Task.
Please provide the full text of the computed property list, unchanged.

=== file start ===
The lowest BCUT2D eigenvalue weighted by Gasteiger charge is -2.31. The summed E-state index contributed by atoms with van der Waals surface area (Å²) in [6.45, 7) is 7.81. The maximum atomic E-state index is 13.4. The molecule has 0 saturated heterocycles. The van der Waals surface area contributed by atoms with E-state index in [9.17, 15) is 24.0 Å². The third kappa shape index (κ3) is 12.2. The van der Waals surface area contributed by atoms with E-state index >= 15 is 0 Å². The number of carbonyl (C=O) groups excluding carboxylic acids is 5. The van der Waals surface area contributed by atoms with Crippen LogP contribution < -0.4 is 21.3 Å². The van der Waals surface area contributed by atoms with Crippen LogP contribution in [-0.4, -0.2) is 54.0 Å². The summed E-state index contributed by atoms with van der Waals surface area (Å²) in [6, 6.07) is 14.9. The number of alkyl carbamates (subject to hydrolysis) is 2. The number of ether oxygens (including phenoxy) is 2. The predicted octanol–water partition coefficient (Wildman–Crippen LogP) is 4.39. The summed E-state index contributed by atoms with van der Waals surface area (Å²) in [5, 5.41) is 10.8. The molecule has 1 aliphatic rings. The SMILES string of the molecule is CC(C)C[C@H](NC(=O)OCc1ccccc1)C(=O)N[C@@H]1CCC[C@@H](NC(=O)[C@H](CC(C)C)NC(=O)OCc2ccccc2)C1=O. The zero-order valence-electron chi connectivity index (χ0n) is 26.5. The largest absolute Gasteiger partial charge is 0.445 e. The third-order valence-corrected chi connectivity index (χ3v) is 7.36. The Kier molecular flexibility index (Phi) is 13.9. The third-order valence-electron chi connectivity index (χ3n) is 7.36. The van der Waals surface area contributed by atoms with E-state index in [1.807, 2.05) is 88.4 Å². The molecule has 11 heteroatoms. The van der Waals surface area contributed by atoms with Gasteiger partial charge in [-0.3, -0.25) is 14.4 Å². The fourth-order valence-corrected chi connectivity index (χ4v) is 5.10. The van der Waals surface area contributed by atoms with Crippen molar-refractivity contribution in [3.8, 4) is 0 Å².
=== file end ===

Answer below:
The lowest BCUT2D eigenvalue weighted by Gasteiger charge is -2.31. The summed E-state index contributed by atoms with van der Waals surface area (Å²) in [6.45, 7) is 7.81. The maximum atomic E-state index is 13.4. The molecule has 0 saturated heterocycles. The van der Waals surface area contributed by atoms with E-state index in [9.17, 15) is 24.0 Å². The third kappa shape index (κ3) is 12.2. The van der Waals surface area contributed by atoms with E-state index >= 15 is 0 Å². The number of carbonyl (C=O) groups excluding carboxylic acids is 5. The van der Waals surface area contributed by atoms with Crippen LogP contribution < -0.4 is 21.3 Å². The van der Waals surface area contributed by atoms with Crippen LogP contribution in [-0.4, -0.2) is 54.0 Å². The summed E-state index contributed by atoms with van der Waals surface area (Å²) in [6, 6.07) is 14.9. The number of alkyl carbamates (subject to hydrolysis) is 2. The number of ether oxygens (including phenoxy) is 2. The predicted octanol–water partition coefficient (Wildman–Crippen LogP) is 4.39. The summed E-state index contributed by atoms with van der Waals surface area (Å²) in [5, 5.41) is 10.8. The molecule has 1 aliphatic rings. The SMILES string of the molecule is CC(C)C[C@H](NC(=O)OCc1ccccc1)C(=O)N[C@@H]1CCC[C@@H](NC(=O)[C@H](CC(C)C)NC(=O)OCc2ccccc2)C1=O. The zero-order valence-electron chi connectivity index (χ0n) is 26.5. The largest absolute Gasteiger partial charge is 0.445 e. The third-order valence-corrected chi connectivity index (χ3v) is 7.36. The Kier molecular flexibility index (Phi) is 13.9. The third-order valence-electron chi connectivity index (χ3n) is 7.36. The van der Waals surface area contributed by atoms with E-state index in [1.807, 2.05) is 88.4 Å². The molecule has 11 heteroatoms. The van der Waals surface area contributed by atoms with Gasteiger partial charge in [-0.3, -0.25) is 14.4 Å². The fourth-order valence-corrected chi connectivity index (χ4v) is 5.10. The van der Waals surface area contributed by atoms with Crippen molar-refractivity contribution in [3.8, 4) is 0 Å².